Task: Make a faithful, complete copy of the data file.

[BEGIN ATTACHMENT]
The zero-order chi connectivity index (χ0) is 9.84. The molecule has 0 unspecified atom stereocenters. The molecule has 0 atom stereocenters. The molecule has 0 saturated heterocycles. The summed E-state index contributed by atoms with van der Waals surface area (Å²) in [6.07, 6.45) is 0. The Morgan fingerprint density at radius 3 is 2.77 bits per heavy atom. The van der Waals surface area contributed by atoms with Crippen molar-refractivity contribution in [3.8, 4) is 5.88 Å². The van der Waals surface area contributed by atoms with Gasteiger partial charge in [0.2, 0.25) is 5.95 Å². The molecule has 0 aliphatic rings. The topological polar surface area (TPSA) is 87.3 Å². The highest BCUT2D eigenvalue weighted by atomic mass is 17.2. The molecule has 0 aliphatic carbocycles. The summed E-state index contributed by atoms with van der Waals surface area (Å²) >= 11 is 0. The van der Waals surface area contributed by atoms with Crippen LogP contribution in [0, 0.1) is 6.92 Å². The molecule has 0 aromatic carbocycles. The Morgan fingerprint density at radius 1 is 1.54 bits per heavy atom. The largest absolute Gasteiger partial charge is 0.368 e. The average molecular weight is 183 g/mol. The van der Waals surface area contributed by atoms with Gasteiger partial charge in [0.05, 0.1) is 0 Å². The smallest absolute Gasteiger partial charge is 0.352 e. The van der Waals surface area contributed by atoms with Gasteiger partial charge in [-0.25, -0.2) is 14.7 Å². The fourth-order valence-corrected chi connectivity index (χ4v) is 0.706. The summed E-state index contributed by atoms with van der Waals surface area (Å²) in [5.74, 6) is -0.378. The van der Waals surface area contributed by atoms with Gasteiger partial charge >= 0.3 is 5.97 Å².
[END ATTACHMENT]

The zero-order chi connectivity index (χ0) is 9.84. The molecule has 0 unspecified atom stereocenters. The molecule has 0 atom stereocenters. The molecule has 0 saturated heterocycles. The summed E-state index contributed by atoms with van der Waals surface area (Å²) in [6.07, 6.45) is 0. The Morgan fingerprint density at radius 3 is 2.77 bits per heavy atom. The van der Waals surface area contributed by atoms with Crippen molar-refractivity contribution in [3.8, 4) is 5.88 Å². The van der Waals surface area contributed by atoms with Gasteiger partial charge in [0.2, 0.25) is 5.95 Å². The molecule has 0 aliphatic rings. The topological polar surface area (TPSA) is 87.3 Å². The highest BCUT2D eigenvalue weighted by atomic mass is 17.2. The molecule has 0 aliphatic carbocycles. The summed E-state index contributed by atoms with van der Waals surface area (Å²) >= 11 is 0. The van der Waals surface area contributed by atoms with Crippen LogP contribution in [0, 0.1) is 6.92 Å². The molecule has 0 aromatic carbocycles. The Morgan fingerprint density at radius 1 is 1.54 bits per heavy atom. The largest absolute Gasteiger partial charge is 0.368 e. The average molecular weight is 183 g/mol. The van der Waals surface area contributed by atoms with Gasteiger partial charge in [0.05, 0.1) is 0 Å². The smallest absolute Gasteiger partial charge is 0.352 e. The van der Waals surface area contributed by atoms with Gasteiger partial charge in [-0.25, -0.2) is 14.7 Å². The fourth-order valence-corrected chi connectivity index (χ4v) is 0.706. The summed E-state index contributed by atoms with van der Waals surface area (Å²) in [5.74, 6) is -0.378. The van der Waals surface area contributed by atoms with Gasteiger partial charge >= 0.3 is 5.97 Å².